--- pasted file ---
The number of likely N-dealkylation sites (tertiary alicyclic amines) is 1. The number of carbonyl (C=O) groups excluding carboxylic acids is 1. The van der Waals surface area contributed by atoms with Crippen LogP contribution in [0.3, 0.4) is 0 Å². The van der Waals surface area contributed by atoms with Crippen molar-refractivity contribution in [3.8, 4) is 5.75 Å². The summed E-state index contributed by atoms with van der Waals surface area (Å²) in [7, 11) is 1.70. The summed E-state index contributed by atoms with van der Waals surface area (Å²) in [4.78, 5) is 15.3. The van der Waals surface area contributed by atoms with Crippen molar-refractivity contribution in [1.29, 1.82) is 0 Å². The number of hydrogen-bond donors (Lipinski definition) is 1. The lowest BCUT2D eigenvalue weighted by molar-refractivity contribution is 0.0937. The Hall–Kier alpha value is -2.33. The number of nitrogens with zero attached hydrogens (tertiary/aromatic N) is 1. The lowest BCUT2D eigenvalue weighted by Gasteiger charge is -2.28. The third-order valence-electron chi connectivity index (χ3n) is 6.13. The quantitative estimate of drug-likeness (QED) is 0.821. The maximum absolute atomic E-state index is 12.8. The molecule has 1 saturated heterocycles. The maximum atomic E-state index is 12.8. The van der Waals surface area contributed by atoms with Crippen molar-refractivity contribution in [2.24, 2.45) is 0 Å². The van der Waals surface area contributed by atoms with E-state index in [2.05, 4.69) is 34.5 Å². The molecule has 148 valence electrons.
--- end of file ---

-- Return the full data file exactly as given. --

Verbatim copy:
The number of likely N-dealkylation sites (tertiary alicyclic amines) is 1. The number of carbonyl (C=O) groups excluding carboxylic acids is 1. The van der Waals surface area contributed by atoms with Crippen LogP contribution in [0.3, 0.4) is 0 Å². The van der Waals surface area contributed by atoms with Crippen molar-refractivity contribution in [3.8, 4) is 5.75 Å². The summed E-state index contributed by atoms with van der Waals surface area (Å²) in [7, 11) is 1.70. The summed E-state index contributed by atoms with van der Waals surface area (Å²) in [4.78, 5) is 15.3. The van der Waals surface area contributed by atoms with Crippen molar-refractivity contribution in [1.29, 1.82) is 0 Å². The number of hydrogen-bond donors (Lipinski definition) is 1. The lowest BCUT2D eigenvalue weighted by molar-refractivity contribution is 0.0937. The Hall–Kier alpha value is -2.33. The number of nitrogens with zero attached hydrogens (tertiary/aromatic N) is 1. The lowest BCUT2D eigenvalue weighted by Gasteiger charge is -2.28. The third-order valence-electron chi connectivity index (χ3n) is 6.13. The quantitative estimate of drug-likeness (QED) is 0.821. The maximum absolute atomic E-state index is 12.8. The molecule has 1 saturated heterocycles. The maximum atomic E-state index is 12.8. The van der Waals surface area contributed by atoms with Crippen molar-refractivity contribution in [2.24, 2.45) is 0 Å². The van der Waals surface area contributed by atoms with E-state index in [2.05, 4.69) is 34.5 Å². The molecule has 148 valence electrons.